Read as much as you want on BostonGlobe.com, anywhere and anytime, for just 99¢.

Brother of slain woman urges state to try Bulger

Steve Davis broke down while speaking to the media after the verdict was read against James “Whitey” Bulger in August.

Aram Boghosian for The Boston Globe/file

Steve Davis broke down while speaking to the media after the verdict was read against James “Whitey” Bulger in August.

The brother of a woman who was allegedly strangled by James “Whitey” Bulger met with Suffolk County prosecutors Thursday about the possibility of bringing a state murder charge against the notorious gangster since a federal jury was unable to reach a verdict on the slaying.

“I want them to bring him to trial for conspiracy to murder,” said Steve Davis, who is frustrated that the federal jury that found Bulger guilty in August of participating in 11 murders made no finding on whether he was involved in the 1981 slaying of 26-year-old Debra Davis.

Continue reading below

Even though Bulger, 84, faces life in prison when sentenced in November in federal court in Boston, Davis said, “That’s not good enough.” Davis said he met with Ed Zabin, chief of the district attorney’s homicide unit, who agreed to look at the evidence and meet with Davis again after Thanksgiving.

Jake Wark, a spokesman for the Suffolk district attorney’s office, said, “As in every single homicide in Boston, we will take a serious look at the evidence.”

Bulger still faces state murder charges in Oklahoma and Florida, and authorities have said they will wait until after he is sentenced in federal court before deciding whether to go to trial in those cases.

Continue reading it below

Bulger’s partner — Stephen “The Rifleman” Flemmi, who is cooperating with the government — testified at Bulger’s racketeering trial that Bulger insisted they kill Davis, who was Flemmi’s girlfriend, because she was ending their relationship and knew that the two gangsters were FBI informants.

Flemmi said he brought Davis to a vacant South Boston home he had purchased for his parents, then watched as Bulger strangled her. He said they buried her along the banks of the Neponset River in Quincy. Investigators unearthed her remains in fall 2000, based on a tip from another Bulger associate. Flemmi pleaded guilty to participating in the murders of Davis and nine other people with Bulger and is serving a life sentence.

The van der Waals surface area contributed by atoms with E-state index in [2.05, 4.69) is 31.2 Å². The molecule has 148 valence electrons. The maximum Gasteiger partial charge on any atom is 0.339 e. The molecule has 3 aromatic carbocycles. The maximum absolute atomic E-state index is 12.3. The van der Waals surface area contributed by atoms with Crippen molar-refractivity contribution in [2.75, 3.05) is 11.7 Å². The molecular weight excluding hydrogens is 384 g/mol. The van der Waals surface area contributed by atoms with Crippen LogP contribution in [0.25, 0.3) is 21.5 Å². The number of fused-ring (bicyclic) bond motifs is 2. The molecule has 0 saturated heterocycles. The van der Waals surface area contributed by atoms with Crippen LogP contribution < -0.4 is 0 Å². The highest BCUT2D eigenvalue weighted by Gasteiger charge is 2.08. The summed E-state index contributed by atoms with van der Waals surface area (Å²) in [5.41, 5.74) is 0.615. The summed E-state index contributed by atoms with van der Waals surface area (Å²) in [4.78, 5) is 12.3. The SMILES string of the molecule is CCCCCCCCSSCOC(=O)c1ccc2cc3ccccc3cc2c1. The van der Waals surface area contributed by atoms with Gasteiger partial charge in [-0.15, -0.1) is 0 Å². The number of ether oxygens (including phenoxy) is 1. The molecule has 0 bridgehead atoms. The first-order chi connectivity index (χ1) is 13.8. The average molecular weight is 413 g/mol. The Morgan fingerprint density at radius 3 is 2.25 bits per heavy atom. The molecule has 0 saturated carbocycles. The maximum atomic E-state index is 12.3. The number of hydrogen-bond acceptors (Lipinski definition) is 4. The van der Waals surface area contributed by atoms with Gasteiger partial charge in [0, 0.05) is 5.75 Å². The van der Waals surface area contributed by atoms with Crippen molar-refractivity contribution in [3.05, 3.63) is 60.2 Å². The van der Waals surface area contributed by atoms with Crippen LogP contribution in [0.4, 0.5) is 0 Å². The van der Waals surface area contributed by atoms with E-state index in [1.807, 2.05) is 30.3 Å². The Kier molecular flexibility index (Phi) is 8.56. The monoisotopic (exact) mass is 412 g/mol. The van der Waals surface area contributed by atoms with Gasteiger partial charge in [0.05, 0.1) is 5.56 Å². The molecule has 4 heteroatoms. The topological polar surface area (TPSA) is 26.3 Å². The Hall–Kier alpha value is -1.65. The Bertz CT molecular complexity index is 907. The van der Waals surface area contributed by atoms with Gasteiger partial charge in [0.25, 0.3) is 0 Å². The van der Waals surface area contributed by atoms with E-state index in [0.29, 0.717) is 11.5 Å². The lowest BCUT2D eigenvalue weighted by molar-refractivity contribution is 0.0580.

Bulger’s lawyers argued at trial that Bulger had nothing to do with Debra Davis’s slaying and that Flemmi killed her. The jury found Bulger guilty of 31 of 32 counts of a sweeping racketeering indictment and found that the gangster participated in 11 of 19 murders he was accused of while running a sprawling criminal enteprise from the 1970s through the 1990s. Jurors found that prosecutors failed to prove Bulger was involved in seven murders, and the only slaying they could not reach a finding on was that of Debra Davis.

Steve Davis said he is convinced that even if Bulger did not strangle his sister, then he was present when Flemmi killed her because they were partners and the murder occurred in a house next door to the home of Bulger’s brother, William, former president of the state Senate and the University of Massachusetts.

In a motion filed late Wednesday, Bulger’s lawyers urged US District Judge Denise J. Casper to prohibit Davis and the families of the seven victims whose murders Bulger was not found guilty of from giving victim impact statements at his sentencing hearing on Nov. 13.

“They’re trying to keep me out of it, but for what purpose?” said Davis, noting that the government has pledged to turn all of the gangsters assets to the families of his victims.

“He’s going to suffer,” Davis said. “I don’t want money. I want control of his life rights, so he can’t profit.”

Shelley Murphy can be reached at Shelley.Murphy@globe.com. Follow her on Twitter @shelleymurph.
Loading comments...

You have reached the limit of 5 free articles in a month

Stay informed with unlimited access to Boston’s trusted news source.

  • High-quality journalism from the region’s largest newsroom
  • Convenient access across all of your devices
  • Today’s Headlines daily newsletter
  • Subscriber-only access to exclusive offers, events, contests, eBooks, and more
  • Less than 25¢ a week